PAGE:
All of this to say that I don’t believe that the subjugation of women was ever Peter’s intention in writing these words. Peter saw Jesus treat women in a radically counter cultural way – Jesus openly interacted with women, He spoke to women gently and with care, He valued women’s prayers, support, fellowship, service and witness. (*1) Peter knew that Jesus wasn’t looking to oppress women but that in coming to Him, men and women are revealed as equal before God.
The main thrust of this letter isn’t about who it’s addressing, but it’s about how the readers should be living! Peter is calling us all to live lives of submission, with our identity grounded in Jesus, looking for opportunities to care for others.
Edmund Clowney puts it like this;
Free in slavery to God, free as followers of Christ, they submit themselves to others freely. No-one else has the status and honour of Jesus Christ, whom Peter confessed to be the Son of God. Yet Jesus had washed Peter’s feet like a domestic slave. His girding himself with a towel for that humble task was as nothing compared to his bowing beneath the cross to bear Peter’s sins. It is Christ’s example that Peter calls us to follow in all the relationships of life. We need not be concerned about maintaining our rights. Jesus trusted his Father, the righteous Judge, to do that; and so should we. The Christian who follows Jesus does not grasp for privilege; he or she is already privileged beyond imagination. The Christian seeks rather opportunities to imitate Christ in willing subjection to service. (*2)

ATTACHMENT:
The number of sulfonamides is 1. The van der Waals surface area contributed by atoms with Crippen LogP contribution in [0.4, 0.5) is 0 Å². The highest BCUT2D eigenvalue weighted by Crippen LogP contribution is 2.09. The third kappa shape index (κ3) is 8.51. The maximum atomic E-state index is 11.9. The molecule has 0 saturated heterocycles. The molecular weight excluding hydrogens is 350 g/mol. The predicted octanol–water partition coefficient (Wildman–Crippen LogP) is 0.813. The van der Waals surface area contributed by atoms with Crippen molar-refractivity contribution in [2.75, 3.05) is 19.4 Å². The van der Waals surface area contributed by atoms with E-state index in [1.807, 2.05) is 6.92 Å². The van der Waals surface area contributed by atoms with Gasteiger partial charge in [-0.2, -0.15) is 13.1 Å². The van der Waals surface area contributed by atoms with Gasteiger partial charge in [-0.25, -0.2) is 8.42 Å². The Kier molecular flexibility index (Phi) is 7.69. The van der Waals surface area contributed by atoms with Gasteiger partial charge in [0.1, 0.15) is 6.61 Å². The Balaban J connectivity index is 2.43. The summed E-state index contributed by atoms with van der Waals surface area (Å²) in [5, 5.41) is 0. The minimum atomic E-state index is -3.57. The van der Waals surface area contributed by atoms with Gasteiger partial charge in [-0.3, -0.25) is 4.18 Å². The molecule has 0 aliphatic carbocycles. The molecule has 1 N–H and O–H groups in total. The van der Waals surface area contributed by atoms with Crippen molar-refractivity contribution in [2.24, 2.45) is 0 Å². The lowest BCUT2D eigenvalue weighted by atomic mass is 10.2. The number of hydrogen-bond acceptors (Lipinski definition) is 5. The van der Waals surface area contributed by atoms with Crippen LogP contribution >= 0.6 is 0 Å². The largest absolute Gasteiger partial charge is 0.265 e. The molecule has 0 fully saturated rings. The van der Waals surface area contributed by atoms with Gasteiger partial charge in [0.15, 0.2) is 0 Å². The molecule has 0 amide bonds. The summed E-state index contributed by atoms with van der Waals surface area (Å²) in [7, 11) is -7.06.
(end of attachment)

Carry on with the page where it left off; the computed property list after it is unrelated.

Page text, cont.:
Jesus elevated relationships between men & women and gave them a new goal.
In knowing who I am in Him, my marriage is set free from the unbearable burdens of self-fulfilment, lustful passion and begrudging servitude.
Instead it becomes a living, breathing, dynamic picture of the Gospel, played out in glorious technicolour for everyone to see!

Uncomfortable with the message: